By: Staff Writer Luke Cullifer
It was standing room only in the packed room on the third floor of the Student Union. The three candidates, Wilson Sink, Bradley Opere, and John Taylor stood in front of a room filled with potential voters, each showing signs of nervous excitement. The moderators, representing their respective student political organizations, sat to the right, and opened with a spirit of bipartisanship and cohesiveness, welcoming the audience and the candidates to the College Republicans/Young Democrats SBP Forum. Without wasting much time, the debate was underway with each candidate giving opening remarks to the diverse audience in front of them. Like the majority of politics, the candidates sounded at least partially the same, but even within those first sixty seconds, notable vision differences arose among the three contenders. All addressed the issues that are plaguing our University; issues such as racial tension, mental health, and Board of Governor’s transparency. However, there was a similar and yet different sentiment among each campaign. To me, it seemed as if each platform could be described in a simple word, and that word was repeated throughout the candidates answers for each question and seemed to be the common theme across their bid for Carolina’s highest office.
For Bradley Opere, that word was community. On a range of issues discussed, Bradley continued to insinuate that the only way meaningful change could be procured on our campus was by uniting as a collective student body and pushing for change. When speaking of sexual violence and assault, Opere pushed that this needed to be a campus-wide initiative. To him there was no question that the SBP needed to lead this charge, but no one person could fix such an insurmountable problem on their own; they would need an entire Carolina Community. It is for these reasons that Opere advocated for more students to receive One Act training, a training that teaches students the dangers of sexual assault and how it can be prevented. Organizations, he noted, needed to step up and require their members to receive these trainings. They needed to foster discussion on the topic and help Carolina unite as a singular voice speaking out against this kind of atrocity.
Unification remained a major part of his platform as he spoke on things like gender neutral bathrooms and race relations on UNC’s campus. In the same spirit as his policies on sexual assault, Opere urged students to step up and speak out for the changes they wanted to see. After working for the last two years on the Multicultural Diversity and Affairs branch of the SGA Executive Council, he realized that issues such as these that affected minorities as well as LGBTQ students were important to the physical and mental health of this campus, but still it was not a job one man could do by himself. Instead, Opere urged for students to come together as a united community and speak up for the changes they wanted to see, with the SBP simply leading the charge. Let us all speak up for gender neutral bathrooms, let us all speak up for the removal of Silent Sam, let us all speak up as to why minorities are increasingly leaving this campus, let us all speak up but let us do it together, seemed to be Opere’s battling cry. As SBP, Opere has promised to stand up and speak out for the students of Chapel Hill, but he needs the community behind him to do so. Thus, it seems that Bradley’s campaign and his vision for this campus can be summarized as a man trying to lead a community of people toward a better campus for all.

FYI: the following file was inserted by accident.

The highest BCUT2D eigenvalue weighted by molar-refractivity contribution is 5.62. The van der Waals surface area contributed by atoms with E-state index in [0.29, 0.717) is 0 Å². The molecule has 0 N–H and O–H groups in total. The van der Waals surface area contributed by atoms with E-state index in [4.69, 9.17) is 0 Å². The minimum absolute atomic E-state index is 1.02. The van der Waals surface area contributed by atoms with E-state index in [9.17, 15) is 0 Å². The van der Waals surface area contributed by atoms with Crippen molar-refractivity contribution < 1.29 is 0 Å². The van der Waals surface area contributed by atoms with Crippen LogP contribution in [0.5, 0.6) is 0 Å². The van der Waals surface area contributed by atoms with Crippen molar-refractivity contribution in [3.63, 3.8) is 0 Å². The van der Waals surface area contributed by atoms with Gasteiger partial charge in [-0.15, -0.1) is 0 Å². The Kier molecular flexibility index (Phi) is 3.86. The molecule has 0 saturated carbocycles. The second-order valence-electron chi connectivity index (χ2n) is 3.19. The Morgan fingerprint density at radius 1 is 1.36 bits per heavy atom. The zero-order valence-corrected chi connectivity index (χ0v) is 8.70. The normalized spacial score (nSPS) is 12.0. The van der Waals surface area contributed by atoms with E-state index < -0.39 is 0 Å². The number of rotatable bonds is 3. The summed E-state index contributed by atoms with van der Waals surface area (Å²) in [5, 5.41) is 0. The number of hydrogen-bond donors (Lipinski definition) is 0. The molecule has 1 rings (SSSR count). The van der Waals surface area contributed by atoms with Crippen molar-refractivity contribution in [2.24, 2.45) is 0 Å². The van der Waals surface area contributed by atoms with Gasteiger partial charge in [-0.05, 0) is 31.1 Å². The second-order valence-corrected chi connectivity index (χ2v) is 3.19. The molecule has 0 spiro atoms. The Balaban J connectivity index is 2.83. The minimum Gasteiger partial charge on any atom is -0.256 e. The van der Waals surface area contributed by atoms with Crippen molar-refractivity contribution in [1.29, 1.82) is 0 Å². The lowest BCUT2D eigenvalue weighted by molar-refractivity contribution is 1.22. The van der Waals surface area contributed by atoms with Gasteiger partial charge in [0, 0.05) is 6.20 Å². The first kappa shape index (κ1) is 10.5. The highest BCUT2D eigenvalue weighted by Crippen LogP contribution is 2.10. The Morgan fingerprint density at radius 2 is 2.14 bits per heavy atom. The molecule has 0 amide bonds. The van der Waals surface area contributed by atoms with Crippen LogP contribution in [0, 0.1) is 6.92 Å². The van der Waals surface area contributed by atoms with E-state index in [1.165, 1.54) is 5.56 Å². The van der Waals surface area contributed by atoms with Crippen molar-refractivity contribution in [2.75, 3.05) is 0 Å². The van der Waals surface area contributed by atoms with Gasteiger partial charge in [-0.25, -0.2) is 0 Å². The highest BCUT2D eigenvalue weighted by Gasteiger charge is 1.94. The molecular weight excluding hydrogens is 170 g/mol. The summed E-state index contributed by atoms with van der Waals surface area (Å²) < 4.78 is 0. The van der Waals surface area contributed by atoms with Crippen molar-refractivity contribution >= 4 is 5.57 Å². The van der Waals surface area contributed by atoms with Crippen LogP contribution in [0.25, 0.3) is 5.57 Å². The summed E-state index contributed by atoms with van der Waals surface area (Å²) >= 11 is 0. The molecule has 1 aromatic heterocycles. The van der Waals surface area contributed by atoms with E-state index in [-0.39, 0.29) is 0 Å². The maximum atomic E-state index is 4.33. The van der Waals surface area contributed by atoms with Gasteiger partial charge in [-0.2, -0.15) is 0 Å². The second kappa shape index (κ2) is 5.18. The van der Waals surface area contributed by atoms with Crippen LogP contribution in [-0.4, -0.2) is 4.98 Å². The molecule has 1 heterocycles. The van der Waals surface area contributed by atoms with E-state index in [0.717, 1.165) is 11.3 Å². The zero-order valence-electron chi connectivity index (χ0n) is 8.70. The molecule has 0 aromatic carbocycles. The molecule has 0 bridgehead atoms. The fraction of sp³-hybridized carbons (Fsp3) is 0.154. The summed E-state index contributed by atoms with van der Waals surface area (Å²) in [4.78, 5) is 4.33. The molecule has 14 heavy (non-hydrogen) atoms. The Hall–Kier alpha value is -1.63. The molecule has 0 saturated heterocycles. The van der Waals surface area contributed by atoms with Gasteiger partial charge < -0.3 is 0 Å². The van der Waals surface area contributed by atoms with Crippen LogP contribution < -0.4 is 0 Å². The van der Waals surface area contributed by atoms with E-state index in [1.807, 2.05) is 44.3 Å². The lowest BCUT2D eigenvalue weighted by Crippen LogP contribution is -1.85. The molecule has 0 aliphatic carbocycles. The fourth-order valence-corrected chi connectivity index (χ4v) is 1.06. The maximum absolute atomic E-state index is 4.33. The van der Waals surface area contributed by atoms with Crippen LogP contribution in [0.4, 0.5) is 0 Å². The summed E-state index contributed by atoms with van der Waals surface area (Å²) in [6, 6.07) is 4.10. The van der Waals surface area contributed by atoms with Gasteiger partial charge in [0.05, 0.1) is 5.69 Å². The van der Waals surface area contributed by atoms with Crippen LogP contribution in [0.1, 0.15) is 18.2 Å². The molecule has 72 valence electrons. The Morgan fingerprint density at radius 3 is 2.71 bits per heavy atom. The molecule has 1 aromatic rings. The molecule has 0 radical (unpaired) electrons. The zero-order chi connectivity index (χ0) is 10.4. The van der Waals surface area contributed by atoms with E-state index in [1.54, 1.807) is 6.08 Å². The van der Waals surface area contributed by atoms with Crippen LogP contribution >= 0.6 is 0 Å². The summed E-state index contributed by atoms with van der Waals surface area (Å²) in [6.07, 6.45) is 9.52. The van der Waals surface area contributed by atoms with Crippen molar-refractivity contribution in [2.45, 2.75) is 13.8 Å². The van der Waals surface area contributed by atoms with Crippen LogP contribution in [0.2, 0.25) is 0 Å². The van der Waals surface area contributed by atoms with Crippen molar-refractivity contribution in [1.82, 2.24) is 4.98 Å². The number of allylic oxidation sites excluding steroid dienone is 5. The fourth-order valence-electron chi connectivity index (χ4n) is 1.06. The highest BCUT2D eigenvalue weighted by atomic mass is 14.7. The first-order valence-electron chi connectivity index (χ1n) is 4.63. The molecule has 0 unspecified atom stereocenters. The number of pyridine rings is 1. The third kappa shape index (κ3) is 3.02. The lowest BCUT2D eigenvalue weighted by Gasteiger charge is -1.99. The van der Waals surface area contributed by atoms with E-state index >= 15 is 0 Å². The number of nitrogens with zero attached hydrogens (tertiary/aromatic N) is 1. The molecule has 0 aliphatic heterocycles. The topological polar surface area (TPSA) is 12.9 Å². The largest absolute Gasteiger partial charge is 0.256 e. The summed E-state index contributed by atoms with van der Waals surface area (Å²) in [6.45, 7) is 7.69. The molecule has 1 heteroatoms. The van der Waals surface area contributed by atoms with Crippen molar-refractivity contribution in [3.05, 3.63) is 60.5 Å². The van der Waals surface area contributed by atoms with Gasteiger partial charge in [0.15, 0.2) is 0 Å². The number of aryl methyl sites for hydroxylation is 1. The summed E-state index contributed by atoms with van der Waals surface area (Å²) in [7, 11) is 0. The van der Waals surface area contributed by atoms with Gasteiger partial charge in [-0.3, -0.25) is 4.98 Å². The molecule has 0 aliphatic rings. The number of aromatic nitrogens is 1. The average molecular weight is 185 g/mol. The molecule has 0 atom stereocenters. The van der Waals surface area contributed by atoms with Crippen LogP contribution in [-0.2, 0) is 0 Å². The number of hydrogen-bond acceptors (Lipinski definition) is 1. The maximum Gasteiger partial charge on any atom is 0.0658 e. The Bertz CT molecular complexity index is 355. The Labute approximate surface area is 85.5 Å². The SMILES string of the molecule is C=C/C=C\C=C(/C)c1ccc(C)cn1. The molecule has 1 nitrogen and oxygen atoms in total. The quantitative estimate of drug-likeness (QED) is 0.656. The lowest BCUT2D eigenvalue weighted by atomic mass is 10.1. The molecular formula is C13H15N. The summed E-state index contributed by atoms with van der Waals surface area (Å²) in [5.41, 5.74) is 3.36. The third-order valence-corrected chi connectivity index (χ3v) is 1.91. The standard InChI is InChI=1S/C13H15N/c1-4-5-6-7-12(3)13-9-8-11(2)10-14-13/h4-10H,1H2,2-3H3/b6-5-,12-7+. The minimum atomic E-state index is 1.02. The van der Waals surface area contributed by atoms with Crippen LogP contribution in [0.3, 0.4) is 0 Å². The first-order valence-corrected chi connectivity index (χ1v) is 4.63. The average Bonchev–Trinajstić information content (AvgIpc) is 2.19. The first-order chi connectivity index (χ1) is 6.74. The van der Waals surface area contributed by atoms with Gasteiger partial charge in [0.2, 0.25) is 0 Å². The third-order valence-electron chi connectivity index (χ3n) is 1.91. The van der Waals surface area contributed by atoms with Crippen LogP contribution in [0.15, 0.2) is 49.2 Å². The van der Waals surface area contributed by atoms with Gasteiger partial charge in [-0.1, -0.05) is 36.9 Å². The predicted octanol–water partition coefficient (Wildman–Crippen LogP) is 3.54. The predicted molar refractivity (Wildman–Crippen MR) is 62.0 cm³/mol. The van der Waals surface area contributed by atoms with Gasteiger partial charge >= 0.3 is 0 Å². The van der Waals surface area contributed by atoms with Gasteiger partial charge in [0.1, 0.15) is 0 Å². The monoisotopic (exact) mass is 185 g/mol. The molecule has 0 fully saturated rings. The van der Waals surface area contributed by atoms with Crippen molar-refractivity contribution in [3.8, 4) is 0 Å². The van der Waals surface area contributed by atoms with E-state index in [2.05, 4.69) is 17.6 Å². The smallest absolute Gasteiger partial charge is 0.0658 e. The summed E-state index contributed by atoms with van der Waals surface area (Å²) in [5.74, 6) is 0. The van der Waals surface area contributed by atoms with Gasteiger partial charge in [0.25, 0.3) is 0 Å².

In the case of John Taylor, the word would undoubtedly be bridge, and it is his hope that he will be able to bridge the gap between Student Government and their constituents. Taylor sees himself as an outsider candidate and it is true compared to his two counterparts who have each spent a large proportion of their Carolina experience in Student Government. From this perspective, Taylor hopes to offer some common sense solutions to the student body and show more transparency within the executive branch, bridging the two bodies together. The plans he described through the debate were not ones of intricacy or great involvement, but rather ones he believed could be easily implemented, producing immediate change. In the sense of environmental awareness, his plan is to simply place more trash cans on campus. In the sense of uniting the student body, he thinks we should create lunch tables in the different dining halls that were solely for people who didn’t have anyone else with whom to sit. When speaking on sexual violence education, he suggested we make it part of the LFIT curriculum already required at Carolina. Throughout the debate he showed that he is not a man of many words, but instead is one of common sense solutions that he believes could impact the University greatly in his short eight-month term. It is through these simple solutions that Taylor plans to be the bridge uniting the student body and SGA, showing the entire Carolina community that their government is working for them and producing tangible solutions.